During the Second World War the British Army had made good use of the PIAT as an anti-tank weapon, however it was clear even then that it was something of an anachronism. Sadly the British Army rather ignored infantry anti-tank weapons until the need became desperate and they British ended up buying a Belgian designed anti-tank rifle grenade called the Energa that could be launched from the No4 service rifle:I have been lucky enough to pick up an early practice version of the Energa rifle grenade, painted in black:The grenade is marked with white lettering on the main body:Later training examples were painted blue. The tail unscrews from the main body:Note how one of the fins has snapped off; this seems to be a common problem with training examples where the alloys used in manufacture couldn’t stand up to repeated firing, this problem of course not being an issue on live examples as they were only used once! The grenade was fired using an overpowered blank called a ballistite round and could penetrate 7.8 inches of armour, using a special launcher that fitted over the muzzle of the rifle:The grenade was first issued to British troops on the Rhine in 1952 and as with other British weapons a training pamphlet explained the characteristics of the grenade:
The Anti-Tank Grenade, No. 94 (ENERGA)
- This grenade has been introduced to provide the infantry section with a powerful and effective anti-tank weapon. It is discharged from a projector attached to the No. 4 rifle, and fired by means of a special grenade cartridge.
- The weapon’s chief characteristics are its great power and lightness. It is highly efficient against armour, concrete, etc., and can be used against “thin-skinned” targets.
- Performance.—The grenade will penetrate the sides and rear of the heaviest known tank. The effect of the explosion is to burn a small hole through the armour. Through this hole a high velocity jet of burning gases and molten metal from the grenade is projected into the tank. This, besides causing casualties to the drew, may set fire to the fuel and ammunition.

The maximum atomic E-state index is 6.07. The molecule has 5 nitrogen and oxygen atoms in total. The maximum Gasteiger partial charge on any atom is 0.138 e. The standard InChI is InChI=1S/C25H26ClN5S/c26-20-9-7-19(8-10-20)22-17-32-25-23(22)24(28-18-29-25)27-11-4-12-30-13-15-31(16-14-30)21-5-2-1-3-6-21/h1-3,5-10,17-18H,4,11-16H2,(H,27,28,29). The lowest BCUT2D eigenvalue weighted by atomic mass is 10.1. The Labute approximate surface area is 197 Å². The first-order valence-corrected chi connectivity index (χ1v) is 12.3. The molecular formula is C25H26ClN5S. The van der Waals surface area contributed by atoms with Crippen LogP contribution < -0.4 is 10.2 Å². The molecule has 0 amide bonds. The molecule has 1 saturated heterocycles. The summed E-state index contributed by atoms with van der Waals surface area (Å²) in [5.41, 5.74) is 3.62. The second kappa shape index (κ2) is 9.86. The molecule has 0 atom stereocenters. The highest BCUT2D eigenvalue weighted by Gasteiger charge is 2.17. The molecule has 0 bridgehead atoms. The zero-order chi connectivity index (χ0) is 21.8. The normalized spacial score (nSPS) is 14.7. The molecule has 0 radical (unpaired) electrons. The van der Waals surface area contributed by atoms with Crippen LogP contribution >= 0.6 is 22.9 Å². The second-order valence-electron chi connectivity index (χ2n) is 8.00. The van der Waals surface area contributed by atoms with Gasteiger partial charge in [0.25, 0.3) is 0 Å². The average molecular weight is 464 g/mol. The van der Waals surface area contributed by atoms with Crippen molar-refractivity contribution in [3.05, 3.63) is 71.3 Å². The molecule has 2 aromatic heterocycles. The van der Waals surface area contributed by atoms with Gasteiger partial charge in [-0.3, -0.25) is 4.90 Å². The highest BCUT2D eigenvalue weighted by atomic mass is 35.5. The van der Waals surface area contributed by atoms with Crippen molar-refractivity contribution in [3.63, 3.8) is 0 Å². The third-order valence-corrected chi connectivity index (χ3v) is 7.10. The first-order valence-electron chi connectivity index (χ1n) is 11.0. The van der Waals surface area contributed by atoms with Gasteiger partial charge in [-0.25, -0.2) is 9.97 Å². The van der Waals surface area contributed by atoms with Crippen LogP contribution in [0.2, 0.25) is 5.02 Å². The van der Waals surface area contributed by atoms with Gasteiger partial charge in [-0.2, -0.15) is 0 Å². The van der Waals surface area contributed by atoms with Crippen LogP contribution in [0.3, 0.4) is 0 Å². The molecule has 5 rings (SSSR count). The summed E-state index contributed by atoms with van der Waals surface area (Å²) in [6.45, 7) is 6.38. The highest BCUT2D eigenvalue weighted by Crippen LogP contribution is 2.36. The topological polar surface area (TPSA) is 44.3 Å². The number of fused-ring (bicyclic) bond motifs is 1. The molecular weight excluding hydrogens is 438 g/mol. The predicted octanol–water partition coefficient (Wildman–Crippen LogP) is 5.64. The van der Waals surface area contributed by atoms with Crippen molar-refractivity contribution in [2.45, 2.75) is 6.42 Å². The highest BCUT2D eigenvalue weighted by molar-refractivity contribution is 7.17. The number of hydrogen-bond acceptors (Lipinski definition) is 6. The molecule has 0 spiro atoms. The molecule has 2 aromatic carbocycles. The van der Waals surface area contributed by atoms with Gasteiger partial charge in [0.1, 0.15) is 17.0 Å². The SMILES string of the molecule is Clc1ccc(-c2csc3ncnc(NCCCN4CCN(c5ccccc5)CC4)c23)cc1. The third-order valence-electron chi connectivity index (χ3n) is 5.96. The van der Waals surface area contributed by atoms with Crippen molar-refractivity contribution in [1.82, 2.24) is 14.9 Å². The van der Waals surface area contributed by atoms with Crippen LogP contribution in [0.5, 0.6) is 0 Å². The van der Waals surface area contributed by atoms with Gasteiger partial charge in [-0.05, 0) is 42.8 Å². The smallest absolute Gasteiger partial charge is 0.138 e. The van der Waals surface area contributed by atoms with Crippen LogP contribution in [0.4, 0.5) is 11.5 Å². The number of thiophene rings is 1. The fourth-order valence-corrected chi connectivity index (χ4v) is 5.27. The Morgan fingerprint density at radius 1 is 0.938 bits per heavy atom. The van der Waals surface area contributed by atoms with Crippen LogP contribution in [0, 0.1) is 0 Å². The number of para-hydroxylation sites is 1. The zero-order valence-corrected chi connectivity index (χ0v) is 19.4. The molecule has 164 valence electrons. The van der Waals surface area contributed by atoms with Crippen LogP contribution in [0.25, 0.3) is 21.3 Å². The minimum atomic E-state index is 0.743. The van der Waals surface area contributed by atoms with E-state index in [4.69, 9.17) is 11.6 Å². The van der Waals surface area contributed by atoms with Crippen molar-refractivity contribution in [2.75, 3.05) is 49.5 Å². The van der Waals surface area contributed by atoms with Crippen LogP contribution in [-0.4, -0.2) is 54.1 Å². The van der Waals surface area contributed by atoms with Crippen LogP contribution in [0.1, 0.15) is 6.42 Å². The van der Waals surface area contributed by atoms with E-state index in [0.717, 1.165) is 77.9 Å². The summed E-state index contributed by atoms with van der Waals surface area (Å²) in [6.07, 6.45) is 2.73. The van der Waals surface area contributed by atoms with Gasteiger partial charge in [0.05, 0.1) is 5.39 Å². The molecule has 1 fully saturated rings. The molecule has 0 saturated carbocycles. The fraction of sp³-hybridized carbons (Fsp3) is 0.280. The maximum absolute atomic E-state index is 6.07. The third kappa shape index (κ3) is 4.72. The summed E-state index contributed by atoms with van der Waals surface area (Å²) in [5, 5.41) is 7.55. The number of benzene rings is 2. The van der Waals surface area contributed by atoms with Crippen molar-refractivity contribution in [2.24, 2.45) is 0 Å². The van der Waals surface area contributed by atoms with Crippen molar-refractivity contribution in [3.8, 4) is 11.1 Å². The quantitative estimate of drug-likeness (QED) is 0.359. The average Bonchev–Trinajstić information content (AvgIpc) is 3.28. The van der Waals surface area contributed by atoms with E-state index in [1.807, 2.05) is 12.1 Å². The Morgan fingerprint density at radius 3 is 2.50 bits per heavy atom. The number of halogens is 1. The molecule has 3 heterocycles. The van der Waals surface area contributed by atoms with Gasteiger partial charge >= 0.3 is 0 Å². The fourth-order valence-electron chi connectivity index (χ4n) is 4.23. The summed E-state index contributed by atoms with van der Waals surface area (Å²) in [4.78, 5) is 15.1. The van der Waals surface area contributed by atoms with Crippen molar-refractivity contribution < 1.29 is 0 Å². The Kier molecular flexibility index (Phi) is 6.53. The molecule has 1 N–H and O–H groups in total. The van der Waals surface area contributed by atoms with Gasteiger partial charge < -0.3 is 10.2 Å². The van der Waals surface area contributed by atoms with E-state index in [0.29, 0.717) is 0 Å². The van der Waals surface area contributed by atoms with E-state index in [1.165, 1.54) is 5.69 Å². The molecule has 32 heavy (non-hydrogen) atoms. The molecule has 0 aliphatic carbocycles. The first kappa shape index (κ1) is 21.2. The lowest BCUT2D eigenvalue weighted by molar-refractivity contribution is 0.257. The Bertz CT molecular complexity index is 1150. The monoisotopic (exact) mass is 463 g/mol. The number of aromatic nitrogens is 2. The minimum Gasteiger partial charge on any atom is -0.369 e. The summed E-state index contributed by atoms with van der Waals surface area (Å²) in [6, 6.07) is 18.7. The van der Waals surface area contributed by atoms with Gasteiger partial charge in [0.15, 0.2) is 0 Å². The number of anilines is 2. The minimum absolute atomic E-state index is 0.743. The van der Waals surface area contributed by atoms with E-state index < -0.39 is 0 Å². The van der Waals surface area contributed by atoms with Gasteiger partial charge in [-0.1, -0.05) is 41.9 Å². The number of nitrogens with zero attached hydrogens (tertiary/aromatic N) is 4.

- Accuracy.—The grenade is a first-class and efficient weapon. For an unrotated projectile its accuracy is of a high standard. A trained soldier should, after very little practice, group to approximately 30 inches at 75 yards. The shock of discharge on firing is, not unduly great and the firer, or any observer, can easily follow the flight of the grenade to the target.
- Effective range.—Ideal ranges are from 25 to 50 yards. Moving targets can be engaged with reasonable accuracy at any range up to 75 yards.
- Carriage.—The projector, when not on the rifle, is carried in a care which is attached to the waist belt. Grenades are carried in containers holding two grenades each.
- The primary role of the section anti-tank weapon is the destruction of tanks. In its secondary role, it can be used against thin-skinned vehicles and other targets, such as personnel, houses and concrete emplacements.
- When the weapon is sited for use in its primary role, the following points must be considered:
(a) It needs a field of fire of only just over 100 yards.
(b) Surprise and concealment are most important.
(c) Any obstruction in its path is likely to detonate the grenade before it reaches its target.
(d) It must cover likely tank approaches, such as gaps in minefields.
(e) It is best to engage the side or rear of a tank.
(f) It is normal to fire it from a fire trench.
(g) Few grenades are carried, and fire must be held till a kill is certain with each grenade.
(h) Some defilade from the front is desirable.
- The uses of the weapon in its secondary role are manifold. Some suggestions are:
(a) House clearing and street fighting.
(c) Concrete emplacements and fortified houses.
(d) Assault boats crossing rovers, and beach landings.
(e) Enemy concealed in trees, hedges, etc.
(f) Soft-skinned vehicles.
- When it is decided to use the weapon in is secondary role it must never be forgotten that the weapon is primarily anti-tank and that sufficient grenades must be kept for this purpose.
- In addition to his anti-tank duties, the Energa rifleman is a member of the rifle section; if the tank threat is remote, his section commander will site him as a rifleman rather than as a tank killer.
Whilst my example is an inert training version, the following diagram shows the interior of a live grenade:The rifle grenade remained in use after the No4 rifle was replaced by the SLR and was finally superseded, in the UK at least, by the Carl Gustav recoilless rifle in the 1970s.